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How Much Should I Charge for it?

Updated: Jul 10, 2019

I have answered this question hundreds of times wearing different hats: as a private art teacher, as a gallery director, as a professional artist and as a friend. Each time, I have given a different answer. It is not that I want to slither out of giving a straight answer. But to answer the question honestly, first, I need to separate the subjective artistic value of the artwork from the objective commercial value of the product. Because, as we stand today, the art market is a very speculatively and subjective big mess.  

In this chaotic environment called the art world, I made every mistake under the sun when it came to price my work. It has been very difficult. The art market is whimsical thing that changes with every new fad. I have tried to learn from each mistake and adjust my approach to understand the real value of my art as a weather vane catching the wind.  For a long time, I have been searching for a constant variable that can stabilize my growth as an artist. After all, you cannot sustain financial growth, if you do not know what is driving it. The big surprise was that until I was able to put my artist ego aside, I was not able to see a logical method to price my own work and, as a gallery director, to price the work of other artists.  

Since art dealers and galleries took over from the artist and became the intermediary in the sale of the art product, the price of art has been driven by third-party hype and artist ego. Marketing hype makes money for the seller and the artist because it creates demand for an artistic product in the short run. But hype is rarely sustainable. It cripples the artist career by reducing the access and price range of collectors in the long run. Most galleries put too much money trying to build up their artist roster pampering the artists’ egos to maximize short term gains. No wonder so many art galleries close as fast they open. The artist ego could be a great creative force to produce a unique body of work, but it is a blinding poison for financial growth. It is the main reason why many artists cannot make a living selling their art. The “starving artist” image is nothing, but great artistic skills engulfed by larger egos basking in the ignorance of financial value.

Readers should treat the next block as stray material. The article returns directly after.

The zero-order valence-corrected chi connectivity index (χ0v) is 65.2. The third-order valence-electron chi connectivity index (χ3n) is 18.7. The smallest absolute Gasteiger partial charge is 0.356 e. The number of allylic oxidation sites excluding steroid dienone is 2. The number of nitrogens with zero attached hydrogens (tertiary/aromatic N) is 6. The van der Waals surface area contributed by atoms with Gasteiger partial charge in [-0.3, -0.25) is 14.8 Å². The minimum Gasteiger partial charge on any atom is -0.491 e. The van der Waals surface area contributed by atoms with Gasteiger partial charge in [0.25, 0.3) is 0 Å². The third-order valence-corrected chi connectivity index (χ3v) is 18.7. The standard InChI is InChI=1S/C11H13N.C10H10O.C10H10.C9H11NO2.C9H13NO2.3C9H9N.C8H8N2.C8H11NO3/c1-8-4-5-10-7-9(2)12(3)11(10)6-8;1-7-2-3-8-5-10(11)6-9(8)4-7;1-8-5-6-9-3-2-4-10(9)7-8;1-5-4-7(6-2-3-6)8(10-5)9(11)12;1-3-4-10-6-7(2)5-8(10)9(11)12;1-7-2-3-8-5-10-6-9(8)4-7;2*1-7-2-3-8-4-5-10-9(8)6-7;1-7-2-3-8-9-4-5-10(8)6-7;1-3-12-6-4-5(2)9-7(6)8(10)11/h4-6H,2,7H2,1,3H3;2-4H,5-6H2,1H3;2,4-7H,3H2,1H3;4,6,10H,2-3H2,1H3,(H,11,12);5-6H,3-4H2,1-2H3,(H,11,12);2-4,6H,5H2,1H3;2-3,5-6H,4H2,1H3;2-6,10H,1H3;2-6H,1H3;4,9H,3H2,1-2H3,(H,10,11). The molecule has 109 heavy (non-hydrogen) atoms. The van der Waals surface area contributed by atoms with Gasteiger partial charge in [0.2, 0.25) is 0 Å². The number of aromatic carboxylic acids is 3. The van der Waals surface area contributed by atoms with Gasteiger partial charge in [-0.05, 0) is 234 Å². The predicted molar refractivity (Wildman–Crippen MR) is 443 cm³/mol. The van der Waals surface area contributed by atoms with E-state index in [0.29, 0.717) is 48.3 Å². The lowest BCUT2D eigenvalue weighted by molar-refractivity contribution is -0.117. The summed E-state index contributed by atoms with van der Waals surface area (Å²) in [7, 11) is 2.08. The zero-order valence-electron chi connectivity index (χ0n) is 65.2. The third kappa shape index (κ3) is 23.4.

In order to price our art correctly, we must look at our creation like any other product. Let me be clear, I am not talking of watering down or selling out the integrity of your creative process and art. Many great artists have produced bodies of work with intangible or negative commercial value to the artist during their time that have impacted and influenced the course of society. There is nothing more important than that. All I am saying is that there is an objective financial value in each creation beyond hype and ego.

The real price of art depends on several factors. First, who makes the art determines skill level. The higher the skill level is, the higher the price should be. Second, type, size and the quality of the supplies used to produce the artwork determines the production cost and durability of the artwork. A drawing should cost less than a bronze sculpture by the same artist or artists of similar skill level. Third, the concept, composition and style of the artwork determines labor time. An impressionist painting takes less time than a classical painting of similar subject and size created by artists of similar skill level. Finally, market demand determines the commercial value of the art in a specific region.

Thus, the answer to the question above is simple honesty.

Put your ego aside and first determine your skill level: student, emerging artist, mid-career artist, established artist, master of the universe, sacred cow. Second, determine the production cost of the piece and the longevity of the product that you are creating.  If you are making an amazing ephemeral piece of art made from recycle materials, that is great. But few collectors will pay big dollars for it. Third, determine the time that it took you to create the product. The real active time. Not the time that the painting was drying on the easel or you were smoking a joint to get inspired. Finally, determine the demand for your product. Do some research. There is a market for everyone. Find your niche. Add them up and that is the commercial value of your art.

Artists are not special people. We are specialized people. Art is not a magical product. It just another consumer product: sometimes, a luxury product, sometimes, a utilitarian product. As such, each piece of art has a real price which is affected by the demand of the product in the market.

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You gave advice that one should do research but you didn’t say anything about how to go about researching the market. Can you point me into the right direction as to how to go about it? Thank you for your time!

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